"For us, it was this really interesting example of remote sensing actually contributing to a high-level decision that has economic implications for a country," said Cherrington. In addition to the recent mangrove study, an earlier land cover study that Cherrington led was cited as a baseline in the Belize country report for the Food and Agriculture Organization's recently published Global Forest Resource Assessment 2020.
Looking back over his life and his career, Cherrington found that many opportunities were presented through the mentorship of role models around him. From his aunt Carolyn, his mother, and grandmother to his college professors to his wife (a fellow scientist) to his SERVIR colleague Emily Adams — who has led a number of global Women in Science (WiSci) STEAM camps — Cherrington has had a roster of women role models that have inspired him.
"I didn't see a whole lot of scientific role models growing up and my aunt was definitely one of those few people who was," Cherrington said. "Belize, like many other places, is a patriarchal society, and in my own life I've generally found that I've had a great deal of women role models."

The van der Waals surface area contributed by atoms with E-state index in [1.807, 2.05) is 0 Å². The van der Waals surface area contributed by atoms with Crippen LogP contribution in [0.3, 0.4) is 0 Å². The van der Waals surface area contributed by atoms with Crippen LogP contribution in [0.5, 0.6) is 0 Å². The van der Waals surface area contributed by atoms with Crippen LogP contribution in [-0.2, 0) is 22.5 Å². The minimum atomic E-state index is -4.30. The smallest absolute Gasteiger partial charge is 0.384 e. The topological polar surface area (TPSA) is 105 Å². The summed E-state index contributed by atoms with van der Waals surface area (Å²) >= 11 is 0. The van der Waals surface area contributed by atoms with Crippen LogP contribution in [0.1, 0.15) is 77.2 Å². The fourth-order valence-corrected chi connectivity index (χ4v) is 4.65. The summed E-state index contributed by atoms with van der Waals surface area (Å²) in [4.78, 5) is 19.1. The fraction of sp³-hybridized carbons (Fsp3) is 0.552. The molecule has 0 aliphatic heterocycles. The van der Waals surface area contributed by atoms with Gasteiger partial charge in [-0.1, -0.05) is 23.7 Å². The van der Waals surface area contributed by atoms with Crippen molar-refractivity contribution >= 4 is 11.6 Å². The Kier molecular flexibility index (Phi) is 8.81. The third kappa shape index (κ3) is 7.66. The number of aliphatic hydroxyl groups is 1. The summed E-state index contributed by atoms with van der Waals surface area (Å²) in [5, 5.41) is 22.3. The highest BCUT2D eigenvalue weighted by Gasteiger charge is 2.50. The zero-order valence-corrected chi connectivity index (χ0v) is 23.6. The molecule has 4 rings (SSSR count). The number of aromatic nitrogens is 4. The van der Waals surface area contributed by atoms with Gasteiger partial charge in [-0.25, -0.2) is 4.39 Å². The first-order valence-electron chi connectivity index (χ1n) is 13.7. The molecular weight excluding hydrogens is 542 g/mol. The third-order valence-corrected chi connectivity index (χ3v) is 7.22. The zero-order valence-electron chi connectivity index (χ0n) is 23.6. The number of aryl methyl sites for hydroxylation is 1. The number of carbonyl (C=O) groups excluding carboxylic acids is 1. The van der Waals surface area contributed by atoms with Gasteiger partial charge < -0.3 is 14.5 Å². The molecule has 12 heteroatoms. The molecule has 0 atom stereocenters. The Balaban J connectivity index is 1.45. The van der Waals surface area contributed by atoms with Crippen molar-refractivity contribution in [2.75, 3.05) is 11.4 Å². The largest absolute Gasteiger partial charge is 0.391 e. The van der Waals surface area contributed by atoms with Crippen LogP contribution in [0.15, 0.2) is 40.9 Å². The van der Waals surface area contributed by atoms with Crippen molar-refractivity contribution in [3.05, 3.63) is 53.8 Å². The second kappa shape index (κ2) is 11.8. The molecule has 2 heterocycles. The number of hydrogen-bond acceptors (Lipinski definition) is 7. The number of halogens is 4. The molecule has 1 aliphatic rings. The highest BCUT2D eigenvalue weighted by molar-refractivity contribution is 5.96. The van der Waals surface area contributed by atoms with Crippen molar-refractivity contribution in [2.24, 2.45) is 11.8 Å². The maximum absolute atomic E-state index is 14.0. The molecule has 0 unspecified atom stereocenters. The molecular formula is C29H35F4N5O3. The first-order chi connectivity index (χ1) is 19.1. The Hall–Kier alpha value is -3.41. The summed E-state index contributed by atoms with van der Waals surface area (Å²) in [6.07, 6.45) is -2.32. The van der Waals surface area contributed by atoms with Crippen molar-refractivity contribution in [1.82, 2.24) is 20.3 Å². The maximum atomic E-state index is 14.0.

Cherrington hasn't just experienced a series of opportunities over his lifetime, he also wants to help create opportunities for others and sees scientific communications as an avenue to do just that.
In talking about bridging the gap between NASA data and users, Cherrington notes the importance of weaving the human element behind the science into various types of communications, as well as the power those stories can have. Social media, he says, is a great opportunity to make those connections. Cherrington knows this firsthand from his experience running the Belize Geo Twitter account.
"I think when scientists communicate using social media or other means, they also help inspire or encourage younger folks who are also interested in science," Cherrington said. "Young people see it and realize there's so much that scientists can do. You don't have to wear a lab coat or experiment with chemicals. You can think of satellite images as puzzles and unlocking their secrets can help countries to better manage droughts or respond to crisis and disasters. And for the sake of Earth science, we need to pass that on and have young people see that this is something that they too can do and feel inspired by. It's not rocket science, as we like to say."